FLAC = WAV is not a theory. The data, once extracted, is exactly the same bit for bit, unless there is an error somewhere which is extremely rare. The only difference between the two during playback is the number of hard drive seeks and CPU cycles. Do you lose data when you place files in a ZIP?
  6. mikeaj
    People buy computer optical drives (non-BluRay) for more than like $15-25?  I guess the external and slimline ones cost more, but $70 still is too much.
    Anyway, the audio data on the CD is digitally encoded, interleaved, and encoded with a Reed-Solomon code for forward error correction (data redundancy).  There's one bit of redundancy for every three bits of audio data.  With some scratches, with an imperfect optical drive reader, etc., there can be some errors in reading the data from the disc, sure.  But for an RS code, this means that if 1/8th or fewer of all the bits read from the disc (in each code block) are incorrect, the errors can be completely recovered, so you get an exact replica of the data on the CD.  Under some reasonable conditions, you can get a perfect rip with 100% data intact.
    Copies don't necessarily lose fidelity in any sense...or do you think that when you send an e-mail, the text they receive will be different than what you sent?  Or maybe for the image attachment?  Or whenever you copy a file to a flash drive?  edit: I see I was late and Head Injury already went through a similar line of reasoning heh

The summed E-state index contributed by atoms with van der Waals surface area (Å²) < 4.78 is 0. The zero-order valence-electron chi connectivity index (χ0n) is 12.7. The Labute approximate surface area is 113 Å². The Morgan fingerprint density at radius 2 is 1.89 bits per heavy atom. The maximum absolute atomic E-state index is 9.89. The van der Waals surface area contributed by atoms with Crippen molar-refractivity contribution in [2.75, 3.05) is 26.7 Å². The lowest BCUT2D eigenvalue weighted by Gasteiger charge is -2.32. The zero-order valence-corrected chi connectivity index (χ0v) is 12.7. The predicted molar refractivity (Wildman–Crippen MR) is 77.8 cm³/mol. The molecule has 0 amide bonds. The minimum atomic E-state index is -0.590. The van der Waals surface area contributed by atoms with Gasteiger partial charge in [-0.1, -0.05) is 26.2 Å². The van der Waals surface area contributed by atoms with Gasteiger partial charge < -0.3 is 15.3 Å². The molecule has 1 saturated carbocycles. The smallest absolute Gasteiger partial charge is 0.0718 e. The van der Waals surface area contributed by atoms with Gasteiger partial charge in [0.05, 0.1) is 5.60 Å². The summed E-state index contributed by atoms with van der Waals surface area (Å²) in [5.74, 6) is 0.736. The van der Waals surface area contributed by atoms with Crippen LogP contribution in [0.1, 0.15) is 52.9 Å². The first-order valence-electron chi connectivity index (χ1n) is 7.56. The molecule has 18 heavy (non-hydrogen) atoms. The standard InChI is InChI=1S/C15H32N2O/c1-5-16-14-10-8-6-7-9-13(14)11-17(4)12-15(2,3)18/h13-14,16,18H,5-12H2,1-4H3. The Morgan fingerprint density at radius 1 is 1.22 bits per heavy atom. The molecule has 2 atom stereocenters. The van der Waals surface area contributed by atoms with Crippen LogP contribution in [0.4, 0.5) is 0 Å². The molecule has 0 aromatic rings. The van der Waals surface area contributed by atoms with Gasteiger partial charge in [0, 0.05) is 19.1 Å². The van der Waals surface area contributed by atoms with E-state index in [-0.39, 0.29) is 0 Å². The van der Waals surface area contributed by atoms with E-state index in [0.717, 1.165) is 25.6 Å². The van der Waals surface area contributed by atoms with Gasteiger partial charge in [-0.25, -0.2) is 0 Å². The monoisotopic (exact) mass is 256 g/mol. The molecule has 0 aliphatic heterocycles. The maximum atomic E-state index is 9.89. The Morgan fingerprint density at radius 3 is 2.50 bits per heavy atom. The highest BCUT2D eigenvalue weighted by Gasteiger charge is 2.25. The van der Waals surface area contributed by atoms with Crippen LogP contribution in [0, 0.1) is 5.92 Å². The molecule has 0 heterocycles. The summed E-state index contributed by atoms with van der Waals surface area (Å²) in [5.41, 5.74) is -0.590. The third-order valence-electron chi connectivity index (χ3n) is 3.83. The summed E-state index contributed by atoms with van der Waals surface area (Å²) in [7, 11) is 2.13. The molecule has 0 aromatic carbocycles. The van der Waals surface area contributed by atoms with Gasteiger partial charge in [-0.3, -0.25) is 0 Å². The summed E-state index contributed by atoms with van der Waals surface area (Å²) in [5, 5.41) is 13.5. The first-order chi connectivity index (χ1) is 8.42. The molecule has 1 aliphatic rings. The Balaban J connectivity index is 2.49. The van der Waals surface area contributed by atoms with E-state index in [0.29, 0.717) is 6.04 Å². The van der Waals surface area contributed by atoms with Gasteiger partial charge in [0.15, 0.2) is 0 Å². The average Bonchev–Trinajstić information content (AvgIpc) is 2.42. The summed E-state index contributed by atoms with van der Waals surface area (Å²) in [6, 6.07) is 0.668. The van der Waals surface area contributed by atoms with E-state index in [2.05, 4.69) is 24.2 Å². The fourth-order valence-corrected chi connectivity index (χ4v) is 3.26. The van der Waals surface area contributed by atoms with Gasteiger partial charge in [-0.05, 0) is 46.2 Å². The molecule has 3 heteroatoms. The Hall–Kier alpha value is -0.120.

7. rbeverjr
    I appreciate the information. Obviously, I am not a computer guru, but I am glad that my listening tests agree with your assessment, FLAC = WAV (and apparently =CD too). Looking over this forum, this seems to be a good place to pick up the science behind the sound!
  8. brod
    I can't tell the difference between 320kbps and FLAC, but that doesn't mean there is no difference, and given that I store my music on a 1TB HDD I have no problem with using the FLAC format.
  9. rbeverjr
    I'd like to remind people not to make the mistake I did. I'm not sure that Apple Lossless codec is the same quality as FLAC.  I have seen posts disputing that, but have never compared for myself.  However, I made a mistake when comparing the sound quality of the Apple Lossless codec (through my trusty iPod) with a CD.  The unfortunate thing about the iPod is that it's USB connection can feed digital or analog signal depending on how the manufacturer of what you are plugging it into has implemented the dock.  I had thought my iPod was connecting digitally to my stereo system, but it wasn't.  So, instead of using my fine audiophile 24 bit, 96 kHz DACs, the Apple Lossless was using the mediocre DACs of the iPod.  Needless to say, the CDs clearly sounded better in this comparison.